Words that wound Editorial
Stabroek News
January 26, 2002

The 1998 edition of the Chambers Dictionary defines coolie as "an Indian or Chinese labourer who emigrated under contract to a foreign country; a hired native labourer in India and China (offensive); in South Africa an India (offensive)." The dictionary says it probably originated from Koli, a tribe of West India or from the Tamil word kuli, which means hire. The same edition defines nigger thus: "a Black person, or a member of any dark-skinned race (derogatory, now especially offensive); a black insect larva of various kinds. - adj Black (derogatory, now especially offensive)." The dictionary says it was taken from the French negre or from the Spanish negro, both of which were derived from the Latin word for black.

There is an ongoing debate about the use of the 'c' word in a Guyanese short story -- written by W. Haslyn Parris -- first in the headline and then several times in the story. Guyanese of East Indian origin have expressed deep hurt over the use of the term. Noted writer Dr Ian McDonald and the Janus Young Writers Guild, have come in for their share of criticism for praising and publishing the work.

People who have been on the receiving end of racial slurs know that contrary to the saying: "Sticks and stones may break my bones, but words can never hurt me," there are words that wound, just as there are words that heal. In their book, Words that Wound: Critical Race Theory, Assaultive Speech, and the First Amendment(June, 1993), Mari J. Matsuda, Charles R. Lawrence III, Richard Delgado, and Kimberlè Williams Crenshaw say: "Words, like sticks and stones, can assault; they can injure; they can exclude." The writers of this work are all academics and they are all minorities. Matsuda is a Japanese American law professor and she is married to Lawrence an African American law professor. They both lecture at Georgetown University. Rodrigo is a multiracial law professor at the University of Colorado School of Law and Crenshaw is an African American professor of law at UCLA and Columbia School of Law. In their book, these legal scholars draw on their experience of injury from racist hate speech. They argue that only a history of racism could explain why defamation, invasion of privacy, and fraud are exempt from free-speech guarantees while racist and sexist verbal assaults are not.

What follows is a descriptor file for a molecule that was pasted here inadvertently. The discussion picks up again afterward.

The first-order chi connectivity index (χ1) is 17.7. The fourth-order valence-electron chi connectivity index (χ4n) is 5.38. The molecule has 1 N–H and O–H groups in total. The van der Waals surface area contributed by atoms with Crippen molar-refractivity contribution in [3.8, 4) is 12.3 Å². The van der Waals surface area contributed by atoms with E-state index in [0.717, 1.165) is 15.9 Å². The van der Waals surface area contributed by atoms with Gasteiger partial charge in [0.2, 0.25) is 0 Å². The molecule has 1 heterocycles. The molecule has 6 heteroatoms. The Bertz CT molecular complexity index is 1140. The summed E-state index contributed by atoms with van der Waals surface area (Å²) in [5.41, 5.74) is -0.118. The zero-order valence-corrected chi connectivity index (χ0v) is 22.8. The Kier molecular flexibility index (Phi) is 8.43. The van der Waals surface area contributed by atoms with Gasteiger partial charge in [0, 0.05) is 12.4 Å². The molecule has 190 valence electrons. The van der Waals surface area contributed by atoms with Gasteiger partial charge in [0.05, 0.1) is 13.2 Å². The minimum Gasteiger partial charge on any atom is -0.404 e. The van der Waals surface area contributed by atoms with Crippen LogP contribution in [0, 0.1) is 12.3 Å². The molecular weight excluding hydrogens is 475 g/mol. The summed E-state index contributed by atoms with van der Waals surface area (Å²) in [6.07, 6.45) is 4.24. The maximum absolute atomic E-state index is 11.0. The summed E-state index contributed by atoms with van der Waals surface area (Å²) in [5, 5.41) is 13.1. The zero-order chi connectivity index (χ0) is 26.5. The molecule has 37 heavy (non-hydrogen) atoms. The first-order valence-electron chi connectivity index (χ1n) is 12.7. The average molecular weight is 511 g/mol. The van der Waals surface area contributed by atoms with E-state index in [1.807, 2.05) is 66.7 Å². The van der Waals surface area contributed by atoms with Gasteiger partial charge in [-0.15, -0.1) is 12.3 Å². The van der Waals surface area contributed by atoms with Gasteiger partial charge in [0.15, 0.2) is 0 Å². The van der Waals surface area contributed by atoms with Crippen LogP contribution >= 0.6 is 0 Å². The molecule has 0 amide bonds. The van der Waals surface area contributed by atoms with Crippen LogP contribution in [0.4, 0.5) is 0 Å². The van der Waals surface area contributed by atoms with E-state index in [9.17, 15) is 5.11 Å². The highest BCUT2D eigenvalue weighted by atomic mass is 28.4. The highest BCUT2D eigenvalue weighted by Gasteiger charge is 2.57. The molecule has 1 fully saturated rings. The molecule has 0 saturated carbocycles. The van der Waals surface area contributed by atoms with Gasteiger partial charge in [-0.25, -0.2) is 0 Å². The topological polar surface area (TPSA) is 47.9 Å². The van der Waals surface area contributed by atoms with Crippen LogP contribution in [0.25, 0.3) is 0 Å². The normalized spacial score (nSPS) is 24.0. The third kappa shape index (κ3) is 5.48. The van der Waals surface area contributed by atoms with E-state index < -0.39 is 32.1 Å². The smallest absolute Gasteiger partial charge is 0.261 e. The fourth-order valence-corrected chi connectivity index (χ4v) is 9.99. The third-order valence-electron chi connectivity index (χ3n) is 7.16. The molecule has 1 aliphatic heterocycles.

The book criticises the 1791 First Amendment of the Constitution of America, which says: "Congress shall make no law respecting an establishment of religion, or prohibiting the free exercise thereof; or abridging the freedom of speech, or of the press; or the right of the people peaceably to assemble, and to petition the government for a redress of grievances."

The book challenges the thought that all speech should be protected and examines the intent behind many words that are taken for granted.

Meanwhile, in a new book released just this month in the US, Nigger: The Strange Career Of A Troublesome Word, Harvard Law Professor Randall Kennedy, an African American, creates "a forum for discussion of the word he calls a 'reminder of the ironies and dilemmas, the tragedies and glories, of the American experience,'" a book review says.

So what is in a word? It depends. It depends on who is using it and the context in which it is being used. Just as African Americans use the 'n' word affectionately when referring to their 'homies' (homeboy or very good friend), some Guyanese Indians have used the 'c' word as a term of endearment. But this does not grant open season in the use of these terms.

Veteran journalist of '60 Minutes' fame, Andy Rooney, said this week on the programme, that the best way to get rid of a problem was to bring it out into the open and examine it from all sides. Perhaps he is right. We could ban slur words, but we can't erase them from people's minds. Maybe this is an opportunity to bring this word out into the open and dissect it.